>> Friday, November 16, 2007
A long-time favorite for other systems, the CD-i version of Micro Machines by Codemasters brings all its cartridge-based assets to the CD format with virtually no added features. And that's the way we like it. The idea is simple -- take miniature race cars and drive them around the dream tracks a six-year-old might think up on a particularly inventive rainy day. Formula-One cars race around the rails of a billiards table, whizzing around balls and into the pockets... mini-speedboats power around the bathtub, jumping over bars of soap and bottles of shampoo... dune buggies zip around a sandbox, cutting turns in front of sand castles and jumping over mini-moats. The action is equally-streamlined: players see a top down view of the playfield that scrolls along with the action, using the touchpad to turn the car clockwise or counter-clockwise. Take out the scrolling and it's the 20-year old arcade classic "Sprint", or the "Spinout" game that shipped with the old Magnavox/Philips "Odyssey2".
In short, it's a game that takes about 30 seconds to learn, and three hours to beat. If you're really good. Standing in your way is a cast of characters of varying skills. You choose one as your driver, and must beat the rest on 36 wacky tracks. Finish first or second in a four-person race and you advance to the next race; fail and you lose a life and must race the same track again. Beat a computer player enough times and he or she is forced to resign.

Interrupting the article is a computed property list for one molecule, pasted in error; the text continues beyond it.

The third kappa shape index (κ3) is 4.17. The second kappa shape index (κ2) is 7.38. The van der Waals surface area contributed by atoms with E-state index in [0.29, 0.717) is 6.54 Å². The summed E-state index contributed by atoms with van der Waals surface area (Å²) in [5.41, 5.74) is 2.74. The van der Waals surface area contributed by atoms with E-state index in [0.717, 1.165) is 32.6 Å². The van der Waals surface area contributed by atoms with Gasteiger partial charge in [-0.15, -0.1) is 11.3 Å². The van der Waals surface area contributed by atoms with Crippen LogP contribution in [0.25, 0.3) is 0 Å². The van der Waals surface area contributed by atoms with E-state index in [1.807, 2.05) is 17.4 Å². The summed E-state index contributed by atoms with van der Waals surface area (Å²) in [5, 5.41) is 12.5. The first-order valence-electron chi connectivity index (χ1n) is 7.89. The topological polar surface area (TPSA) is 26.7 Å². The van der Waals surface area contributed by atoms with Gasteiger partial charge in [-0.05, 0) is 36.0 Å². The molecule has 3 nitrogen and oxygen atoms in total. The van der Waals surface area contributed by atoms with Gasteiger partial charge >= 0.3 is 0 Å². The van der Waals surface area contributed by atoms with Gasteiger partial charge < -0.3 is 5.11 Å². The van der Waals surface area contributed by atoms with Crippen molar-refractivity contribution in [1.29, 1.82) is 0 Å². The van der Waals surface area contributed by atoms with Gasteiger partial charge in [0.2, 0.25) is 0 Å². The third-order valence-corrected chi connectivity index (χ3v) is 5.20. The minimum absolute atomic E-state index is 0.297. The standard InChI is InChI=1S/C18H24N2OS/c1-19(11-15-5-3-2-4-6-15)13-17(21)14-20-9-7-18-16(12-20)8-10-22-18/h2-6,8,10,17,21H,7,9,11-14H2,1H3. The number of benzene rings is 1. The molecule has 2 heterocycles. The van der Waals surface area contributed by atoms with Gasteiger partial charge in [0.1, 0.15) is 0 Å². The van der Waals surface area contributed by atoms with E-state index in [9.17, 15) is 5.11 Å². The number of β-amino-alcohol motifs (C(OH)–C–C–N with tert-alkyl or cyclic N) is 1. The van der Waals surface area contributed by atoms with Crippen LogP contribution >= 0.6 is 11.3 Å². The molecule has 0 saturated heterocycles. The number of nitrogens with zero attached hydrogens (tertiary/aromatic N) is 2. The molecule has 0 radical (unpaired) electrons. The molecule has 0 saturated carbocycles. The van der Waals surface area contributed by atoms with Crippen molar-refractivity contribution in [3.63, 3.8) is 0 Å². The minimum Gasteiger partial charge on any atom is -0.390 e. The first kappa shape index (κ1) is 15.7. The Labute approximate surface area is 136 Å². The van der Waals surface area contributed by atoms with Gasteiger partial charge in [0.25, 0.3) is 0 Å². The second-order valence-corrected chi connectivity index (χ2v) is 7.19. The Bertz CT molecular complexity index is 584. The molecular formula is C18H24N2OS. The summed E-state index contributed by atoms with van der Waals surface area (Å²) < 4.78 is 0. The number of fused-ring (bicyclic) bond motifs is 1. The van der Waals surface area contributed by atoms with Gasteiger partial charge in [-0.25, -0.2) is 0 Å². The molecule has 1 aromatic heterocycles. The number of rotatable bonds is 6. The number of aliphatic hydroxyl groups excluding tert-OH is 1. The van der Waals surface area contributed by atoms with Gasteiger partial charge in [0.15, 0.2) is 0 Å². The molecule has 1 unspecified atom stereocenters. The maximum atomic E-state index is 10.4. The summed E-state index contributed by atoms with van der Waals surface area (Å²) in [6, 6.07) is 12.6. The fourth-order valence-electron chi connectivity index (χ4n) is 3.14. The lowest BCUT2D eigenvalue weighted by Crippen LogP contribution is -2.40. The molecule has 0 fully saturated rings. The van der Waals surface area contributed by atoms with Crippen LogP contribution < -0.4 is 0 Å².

Fortunately, speed isn't your only ally in Micro Machines. It's also fair game to bump, rear end, cut off, or otherwise harass the computer's cars. In fact, such techniques are virtually necessary, since at least one of the computer cars will always be naturally faster than you... an advantage that can be negated with a proper bump right near the edge of the table, the side of the water, or other appropriately lethal traps.
The above applies to the one-player ''challenge'' game, which is the superior play-mode. With two players, or one easily-amused player, you can also race ''head to head''. These races put just two cars on the track -- the goal is to get so far ahead of the other player that he falls off the screen. Do this enough times and you'll win the race, even if you haven't finished a lap. But this mode isn't as satisfying, since sharp turns that go from horizontal to vertical scrolling make it extremely easy to get a screen-ful ahead.
Micro Machines is a near-perfect 16-bit cartridge game, one which realizes its modest goals with class, and the CD adaptation doesn't mess with success. The only addition are some short, choppy, 3-D animations that establish the location of each race. Scrolling and control on the CD-i aren't as refined as in other versions, but are at least adequate.
One annoyance is the lack of the now-standard means for advanced players to skip earlier levels. Micro Machines has no passwords, no codes, no entry in the CD-i player's memory, nada. If you're having trouble with the 31st race, you'll have to play through the previous thirty, every game, just to try again. It may improve the game's shelf-life, but the preliminary races get tedious quickly, and for a game that will take hours to complete, it's questionable whether players will hang in long enough to play the game through.
Despite that, Micro Machines is a rare thing: a sprite-based action game for the CD-i. It's a fresh breath of simplicity and speed on a platform better known for ponderous puzzles and distended adventure quests. Assuming you've already played the best action game for CD-i, The Apprentice, Micro Machines deserves a spot on your shelf. The machines may be miniscule, but the catchy game-play is no small accomplishment.
Thanks to Chris Adamson